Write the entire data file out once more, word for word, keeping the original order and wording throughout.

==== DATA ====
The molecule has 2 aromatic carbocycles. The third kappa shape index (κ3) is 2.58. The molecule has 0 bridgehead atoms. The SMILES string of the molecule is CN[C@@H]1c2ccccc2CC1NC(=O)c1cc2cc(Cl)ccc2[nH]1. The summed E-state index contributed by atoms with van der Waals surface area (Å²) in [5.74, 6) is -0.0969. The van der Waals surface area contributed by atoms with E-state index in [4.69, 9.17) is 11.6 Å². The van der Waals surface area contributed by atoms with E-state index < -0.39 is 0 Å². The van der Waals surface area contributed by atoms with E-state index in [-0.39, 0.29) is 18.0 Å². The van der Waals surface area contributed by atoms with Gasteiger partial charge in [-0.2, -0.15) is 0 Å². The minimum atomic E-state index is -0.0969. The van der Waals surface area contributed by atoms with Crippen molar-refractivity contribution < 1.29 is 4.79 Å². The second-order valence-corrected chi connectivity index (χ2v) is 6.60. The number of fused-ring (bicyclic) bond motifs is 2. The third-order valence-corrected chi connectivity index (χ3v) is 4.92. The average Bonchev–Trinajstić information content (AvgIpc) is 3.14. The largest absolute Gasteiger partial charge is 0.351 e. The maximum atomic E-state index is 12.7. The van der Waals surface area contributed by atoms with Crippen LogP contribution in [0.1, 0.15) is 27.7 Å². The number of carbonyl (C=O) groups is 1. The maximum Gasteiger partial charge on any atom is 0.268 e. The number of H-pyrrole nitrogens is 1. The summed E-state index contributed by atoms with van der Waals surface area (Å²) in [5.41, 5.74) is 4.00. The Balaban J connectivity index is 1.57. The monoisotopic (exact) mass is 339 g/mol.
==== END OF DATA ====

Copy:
The molecule has 2 aromatic carbocycles. The third kappa shape index (κ3) is 2.58. The molecule has 0 bridgehead atoms. The SMILES string of the molecule is CN[C@@H]1c2ccccc2CC1NC(=O)c1cc2cc(Cl)ccc2[nH]1. The summed E-state index contributed by atoms with van der Waals surface area (Å²) in [5.74, 6) is -0.0969. The van der Waals surface area contributed by atoms with E-state index in [4.69, 9.17) is 11.6 Å². The van der Waals surface area contributed by atoms with E-state index < -0.39 is 0 Å². The van der Waals surface area contributed by atoms with E-state index in [-0.39, 0.29) is 18.0 Å². The van der Waals surface area contributed by atoms with Gasteiger partial charge in [-0.2, -0.15) is 0 Å². The minimum atomic E-state index is -0.0969. The van der Waals surface area contributed by atoms with Crippen molar-refractivity contribution < 1.29 is 4.79 Å². The second-order valence-corrected chi connectivity index (χ2v) is 6.60. The number of fused-ring (bicyclic) bond motifs is 2. The third-order valence-corrected chi connectivity index (χ3v) is 4.92. The average Bonchev–Trinajstić information content (AvgIpc) is 3.14. The largest absolute Gasteiger partial charge is 0.351 e. The maximum atomic E-state index is 12.7. The van der Waals surface area contributed by atoms with Crippen LogP contribution in [0.1, 0.15) is 27.7 Å². The number of carbonyl (C=O) groups is 1. The maximum Gasteiger partial charge on any atom is 0.268 e. The number of H-pyrrole nitrogens is 1. The summed E-state index contributed by atoms with van der Waals surface area (Å²) in [5.41, 5.74) is 4.00. The Balaban J connectivity index is 1.57. The monoisotopic (exact) mass is 339 g/mol.